Game design is the overall concept of the game. It answers the question, “What is the game’s intended project?” From there, you can already deduce the next important step.

Image credits to Pexels

What Is Game Programming?

Great ideas are wasted if they do not materialize into the world. This fact applies to a great game idea, too. When someone has a great game idea, they flesh it out by determining its overall design. But what happens after detailing a game’s design? This is where game programming enters.

Game programming is only one part of the general production phase in game development. The other part being art creation. It executes a game’s mechanics and gameplay using one or more programming languages. Through code, the artistic and functional aspects of a game become merged, giving life to the game.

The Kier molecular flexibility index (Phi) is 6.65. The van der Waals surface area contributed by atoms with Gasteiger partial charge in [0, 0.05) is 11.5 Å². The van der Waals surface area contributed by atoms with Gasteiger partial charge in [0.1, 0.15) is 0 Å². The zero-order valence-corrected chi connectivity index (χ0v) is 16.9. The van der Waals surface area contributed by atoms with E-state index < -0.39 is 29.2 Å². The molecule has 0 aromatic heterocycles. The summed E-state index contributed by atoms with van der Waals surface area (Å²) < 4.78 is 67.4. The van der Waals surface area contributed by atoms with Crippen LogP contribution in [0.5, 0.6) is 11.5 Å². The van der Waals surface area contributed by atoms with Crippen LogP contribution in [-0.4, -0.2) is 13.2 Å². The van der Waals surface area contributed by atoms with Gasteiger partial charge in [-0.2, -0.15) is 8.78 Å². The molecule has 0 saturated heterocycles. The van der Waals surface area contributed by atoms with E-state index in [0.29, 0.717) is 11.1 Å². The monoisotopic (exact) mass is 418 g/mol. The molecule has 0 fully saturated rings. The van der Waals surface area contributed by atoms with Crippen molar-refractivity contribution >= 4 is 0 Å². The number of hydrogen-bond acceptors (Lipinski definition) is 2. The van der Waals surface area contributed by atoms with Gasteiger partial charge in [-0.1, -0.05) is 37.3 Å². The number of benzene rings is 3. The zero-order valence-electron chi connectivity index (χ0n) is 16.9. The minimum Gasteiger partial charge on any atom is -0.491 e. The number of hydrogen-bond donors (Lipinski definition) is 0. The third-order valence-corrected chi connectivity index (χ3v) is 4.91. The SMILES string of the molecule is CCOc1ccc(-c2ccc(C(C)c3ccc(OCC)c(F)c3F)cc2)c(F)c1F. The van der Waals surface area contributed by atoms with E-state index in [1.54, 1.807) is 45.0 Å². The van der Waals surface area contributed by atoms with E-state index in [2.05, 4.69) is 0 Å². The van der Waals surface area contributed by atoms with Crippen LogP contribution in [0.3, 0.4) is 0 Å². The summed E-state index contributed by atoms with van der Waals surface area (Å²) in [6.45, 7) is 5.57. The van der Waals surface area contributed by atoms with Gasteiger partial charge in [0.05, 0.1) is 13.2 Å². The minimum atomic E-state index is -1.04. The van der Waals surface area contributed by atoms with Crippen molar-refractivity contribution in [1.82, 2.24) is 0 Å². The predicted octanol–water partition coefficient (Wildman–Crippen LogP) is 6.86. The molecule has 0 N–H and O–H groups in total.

When a designer creates the document showing programmers the features, mechanics, and gameplay of a game, both parties refer to the document with the understanding it will change along the way. In the game programming stage, game design may change significantly. The reason for this is programmers are more aware of the limitations — and possibilities — of a game once they start writing the code.

Image credits to Unsplash

People in Game Development

Game development is a huge project that requires a large team. But this will also depend on the project’s scale. So if you’re wondering who should generally form part of the game development crew, take note of the following roles.